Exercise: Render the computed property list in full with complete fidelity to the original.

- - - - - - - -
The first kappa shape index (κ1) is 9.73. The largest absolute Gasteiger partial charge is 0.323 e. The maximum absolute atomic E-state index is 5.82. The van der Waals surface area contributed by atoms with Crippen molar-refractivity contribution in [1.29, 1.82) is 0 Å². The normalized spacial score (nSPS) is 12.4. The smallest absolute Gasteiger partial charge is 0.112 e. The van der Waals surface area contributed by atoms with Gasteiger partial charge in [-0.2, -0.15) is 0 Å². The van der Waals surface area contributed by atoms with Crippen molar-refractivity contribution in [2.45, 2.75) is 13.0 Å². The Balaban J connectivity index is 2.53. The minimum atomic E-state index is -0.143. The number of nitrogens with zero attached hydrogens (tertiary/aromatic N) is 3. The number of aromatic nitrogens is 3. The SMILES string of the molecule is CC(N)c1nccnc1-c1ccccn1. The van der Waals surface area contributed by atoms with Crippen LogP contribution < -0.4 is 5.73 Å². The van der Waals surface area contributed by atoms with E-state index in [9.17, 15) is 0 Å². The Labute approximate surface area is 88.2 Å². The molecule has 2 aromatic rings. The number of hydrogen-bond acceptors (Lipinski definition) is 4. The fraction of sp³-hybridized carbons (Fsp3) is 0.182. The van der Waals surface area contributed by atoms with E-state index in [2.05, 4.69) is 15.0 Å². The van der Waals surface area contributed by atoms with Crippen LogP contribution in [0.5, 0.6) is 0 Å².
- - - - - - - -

The first kappa shape index (κ1) is 9.73. The largest absolute Gasteiger partial charge is 0.323 e. The maximum absolute atomic E-state index is 5.82. The van der Waals surface area contributed by atoms with Crippen molar-refractivity contribution in [1.29, 1.82) is 0 Å². The normalized spacial score (nSPS) is 12.4. The smallest absolute Gasteiger partial charge is 0.112 e. The van der Waals surface area contributed by atoms with Gasteiger partial charge in [-0.2, -0.15) is 0 Å². The van der Waals surface area contributed by atoms with Crippen molar-refractivity contribution in [2.45, 2.75) is 13.0 Å². The Balaban J connectivity index is 2.53. The minimum atomic E-state index is -0.143. The number of nitrogens with zero attached hydrogens (tertiary/aromatic N) is 3. The number of aromatic nitrogens is 3. The SMILES string of the molecule is CC(N)c1nccnc1-c1ccccn1. The van der Waals surface area contributed by atoms with Crippen LogP contribution < -0.4 is 5.73 Å². The van der Waals surface area contributed by atoms with E-state index in [9.17, 15) is 0 Å². The Labute approximate surface area is 88.2 Å². The molecule has 2 aromatic rings. The number of hydrogen-bond acceptors (Lipinski definition) is 4. The fraction of sp³-hybridized carbons (Fsp3) is 0.182. The van der Waals surface area contributed by atoms with E-state index in [2.05, 4.69) is 15.0 Å². The van der Waals surface area contributed by atoms with Crippen LogP contribution in [0.5, 0.6) is 0 Å².